Doesn’t it give men an excuse to harm women, or recreate hurtful extremes of gender roles?
No, not at all. In fact, what you see in “bdsm” porn is usually not indicative of what private practitioners do. For one thing, the professional bdsm community has a significantly higher number of male Subs than female ones, and involves homosexuals as well as heterosexuals. The fact that the vast majority of porn shows a female Sub and male Dom says more about the industry of erotic films than anything about what people do in their own homes (or pay people to do to them).

Recall that pornography is acting…it’s not reality any more than Thorin Oakenshield or Gwen Stacey are real people. The men and women are paid to act a certain way by the company, there’s a director and camera crew, and shots may be stopped, refilmed, altered, or slowed down to accommodate the people involved. Laws are adhered to, contracts are signed, and no company wants to be sued due to someone’s stupidity. The majority of bdsm porn I’ve viewed lately even has the Sub give an interview before and/or after the scene to discuss what they got out of it and why they agreed to what happened.
As for the role-playing aspect, I do not feel that being a Sub is at all degrading or somehow “the way it should be” just because I’m physically a woman. If this was so, then my lover wouldn’t request to switch roles now and then. He may normally be my Dom, and I may normally be his Sub…but these aren’t etched in stone, nor are they indicative of any roles we have in real life. Bdsm is a sexually charged game of psychology and experimentation, not a throwback to oppressive gender restraints for either sex.

I don’t know…it seems too rough and painful for me.
Bdsm may not be for everyone, but it should be noted that there’s no rules saying it necessarily has to involve pain or rough behavior. If you enjoy being handcuffed and blindfolded while your partner runs a silk scarf or ice cube over your body…that is an aspect of bdsm. If you like to be lightly spanked or choked, that’s bdsm. If you crave the part pain/part pleasure of having your back flogged with softened leather straps while lying across the bed…you guessed it, that’s a type of bdsm (actually, this feels really good, kind of like the sensation of a deep massage). Remember what I said at the beginning about bdsm scenarios having many different parts? Yeah, it’s not always about chains, hot wax, or ball gags (which I’ve never used)…it’s about testing your boundaries and seeking out new physical and mental feelings.

Bdsm is only as “extreme” as you and your partner wish it to be. Sex in all it’s forms is meant to be enjoyed consensually and bdsm is no exception. Hopefully I’ve covered enough of the above topics to clear up some of the disapproval and misconceptions that are so often directed toward this diverse and worthy type of sex play.

As I’m sure everyone knows by now, adhere to my Comments Policy please. Especially for a potentially volatile topic like this one.

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23 thoughts on “My Views On BDSM

  1. As much as I enjoyed this post it would appear to me to be reflective of modern attitudes rather than the scene as I knew it and was introduced to it over 20 years ago. To me, a submissive who retains control above and beyond the power of the safe word (to stop a scene but not direct it) could be more rightly called a “bottom”, and a Dominant whose responsibility is to create a scene that fulfills the bottom’s fantasy would be called “a submissive top”. Of course, negotiation is paramount but if there is no psychological power exchange, then how is it a Dominant/submissive relationship? Of course, when a young submissive woman is enjoying her peak sexual fertility and attractiveness, she might feel entitled to require all sorts of concessions in exchange for the “gift” of her “submission”, but that attitude doesn’t age well nor does it play well in lesbian circles. It would seem to me that D/s courtship is exemplified by the tango in that there’s a bit of a struggle and reinforcement of the Dominance/submissive dynamic. That “testing” is part of the flirtation of deciding whether to commit to the dynamic. Of course there is going to be risk in the degree of trust required to fully submit to someone (or for a Dominant to trust that the submissive is not going to overreact or cry foul and then go on a character assassination spree).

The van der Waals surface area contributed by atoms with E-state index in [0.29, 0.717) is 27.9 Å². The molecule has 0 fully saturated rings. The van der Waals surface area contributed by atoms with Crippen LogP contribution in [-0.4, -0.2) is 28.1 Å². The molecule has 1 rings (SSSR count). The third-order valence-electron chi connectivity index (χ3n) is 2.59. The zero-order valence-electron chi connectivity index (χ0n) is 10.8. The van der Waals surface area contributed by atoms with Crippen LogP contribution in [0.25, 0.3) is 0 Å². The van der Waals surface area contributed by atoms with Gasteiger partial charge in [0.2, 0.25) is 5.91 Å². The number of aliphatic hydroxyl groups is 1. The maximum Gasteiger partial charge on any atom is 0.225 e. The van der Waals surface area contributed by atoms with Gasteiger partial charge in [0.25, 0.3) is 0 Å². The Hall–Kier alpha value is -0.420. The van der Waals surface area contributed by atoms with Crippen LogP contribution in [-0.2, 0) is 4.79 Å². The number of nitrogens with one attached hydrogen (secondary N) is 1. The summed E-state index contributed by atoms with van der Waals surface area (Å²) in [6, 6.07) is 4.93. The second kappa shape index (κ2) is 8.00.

It would also seem to me that the “public” scene is rapidly turning into a “safe” kindergarten when bottoms–particularly female ones–expect to be catered to at every step of the way. Whereas, at some point, men (and women) who feel that they’re sexuality is purely Dominant may well feel the need to go underground, where there actions aren’t scrutinized by the busybody hens and white knights who insist on being self-appointed police officers ensuring that everyone is “safe”.
    I would love to see the day when the slogan of choice is “Personal Responsibility Intentional Consensual Kink” where people negotiate and define what works for them within the particular relationship rather than expecting that every scene is like a girl’s “debutant ball” where she can be expected to be the center of attention–regardless of whether she is in the top of bottom role.

  2. @caprizchka

    Thanks for commenting. I myself have only played with bdsm sex for the last 5 years, and spoken to people online about it for 2, so I’ll admit I’m not really a part of the community at large…It may have indeed changed drastically if 20 have passed since you were in it.

    However, I’m concerned that you think my post is about more than just sex, as you used terms like “courtship”, “relationship”, “flirtation”, and speak of dominance/submission like they are personality traits. My post is not about actual non-egalitarian relationships…it’s just about a fun type of sex that a couple may enjoy in the comfort of their home. It has nothing to do with what they’re like outside of the bedroom. The bdsm I refer to is a game, not a dynamic of a relationship. Once the sex is over, the roles of Dom and Sub are packed away till next time…they don’t necessarily bleed over into the relationship.